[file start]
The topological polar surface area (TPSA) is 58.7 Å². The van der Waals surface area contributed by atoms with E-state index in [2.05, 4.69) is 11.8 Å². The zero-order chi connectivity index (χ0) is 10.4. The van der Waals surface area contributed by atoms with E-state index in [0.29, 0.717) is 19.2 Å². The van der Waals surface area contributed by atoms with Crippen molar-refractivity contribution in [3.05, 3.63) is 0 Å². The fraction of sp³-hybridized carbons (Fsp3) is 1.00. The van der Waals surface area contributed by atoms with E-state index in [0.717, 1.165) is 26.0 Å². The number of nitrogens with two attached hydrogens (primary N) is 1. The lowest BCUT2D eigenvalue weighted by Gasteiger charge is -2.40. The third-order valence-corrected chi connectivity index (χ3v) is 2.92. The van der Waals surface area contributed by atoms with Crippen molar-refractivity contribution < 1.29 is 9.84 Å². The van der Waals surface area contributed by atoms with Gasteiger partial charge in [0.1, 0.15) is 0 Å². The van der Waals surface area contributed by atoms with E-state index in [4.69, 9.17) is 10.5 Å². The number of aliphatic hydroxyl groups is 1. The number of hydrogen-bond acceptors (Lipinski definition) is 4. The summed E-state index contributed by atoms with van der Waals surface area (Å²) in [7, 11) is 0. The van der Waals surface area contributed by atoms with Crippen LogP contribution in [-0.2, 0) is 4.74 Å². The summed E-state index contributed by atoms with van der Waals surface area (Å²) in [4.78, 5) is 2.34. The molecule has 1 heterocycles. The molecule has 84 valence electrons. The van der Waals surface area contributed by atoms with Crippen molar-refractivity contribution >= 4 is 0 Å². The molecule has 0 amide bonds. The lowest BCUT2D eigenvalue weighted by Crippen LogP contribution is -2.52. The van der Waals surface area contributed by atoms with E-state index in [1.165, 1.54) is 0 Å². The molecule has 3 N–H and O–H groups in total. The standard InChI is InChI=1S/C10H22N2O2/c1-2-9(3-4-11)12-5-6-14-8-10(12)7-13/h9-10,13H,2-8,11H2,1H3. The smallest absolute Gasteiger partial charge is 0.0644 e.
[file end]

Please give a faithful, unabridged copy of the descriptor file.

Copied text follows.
The topological polar surface area (TPSA) is 58.7 Å². The van der Waals surface area contributed by atoms with E-state index in [2.05, 4.69) is 11.8 Å². The zero-order chi connectivity index (χ0) is 10.4. The van der Waals surface area contributed by atoms with E-state index in [0.29, 0.717) is 19.2 Å². The van der Waals surface area contributed by atoms with Crippen molar-refractivity contribution in [3.05, 3.63) is 0 Å². The fraction of sp³-hybridized carbons (Fsp3) is 1.00. The van der Waals surface area contributed by atoms with E-state index in [0.717, 1.165) is 26.0 Å². The number of nitrogens with two attached hydrogens (primary N) is 1. The lowest BCUT2D eigenvalue weighted by Gasteiger charge is -2.40. The third-order valence-corrected chi connectivity index (χ3v) is 2.92. The van der Waals surface area contributed by atoms with Crippen molar-refractivity contribution < 1.29 is 9.84 Å². The van der Waals surface area contributed by atoms with Gasteiger partial charge in [0.1, 0.15) is 0 Å². The van der Waals surface area contributed by atoms with E-state index in [4.69, 9.17) is 10.5 Å². The number of aliphatic hydroxyl groups is 1. The number of hydrogen-bond acceptors (Lipinski definition) is 4. The summed E-state index contributed by atoms with van der Waals surface area (Å²) in [7, 11) is 0. The van der Waals surface area contributed by atoms with Crippen LogP contribution in [-0.2, 0) is 4.74 Å². The summed E-state index contributed by atoms with van der Waals surface area (Å²) in [4.78, 5) is 2.34. The molecule has 1 heterocycles. The molecule has 84 valence electrons. The van der Waals surface area contributed by atoms with Crippen molar-refractivity contribution >= 4 is 0 Å². The molecule has 0 amide bonds. The lowest BCUT2D eigenvalue weighted by Crippen LogP contribution is -2.52. The van der Waals surface area contributed by atoms with E-state index in [1.165, 1.54) is 0 Å². The molecule has 3 N–H and O–H groups in total. The standard InChI is InChI=1S/C10H22N2O2/c1-2-9(3-4-11)12-5-6-14-8-10(12)7-13/h9-10,13H,2-8,11H2,1H3. The smallest absolute Gasteiger partial charge is 0.0644 e.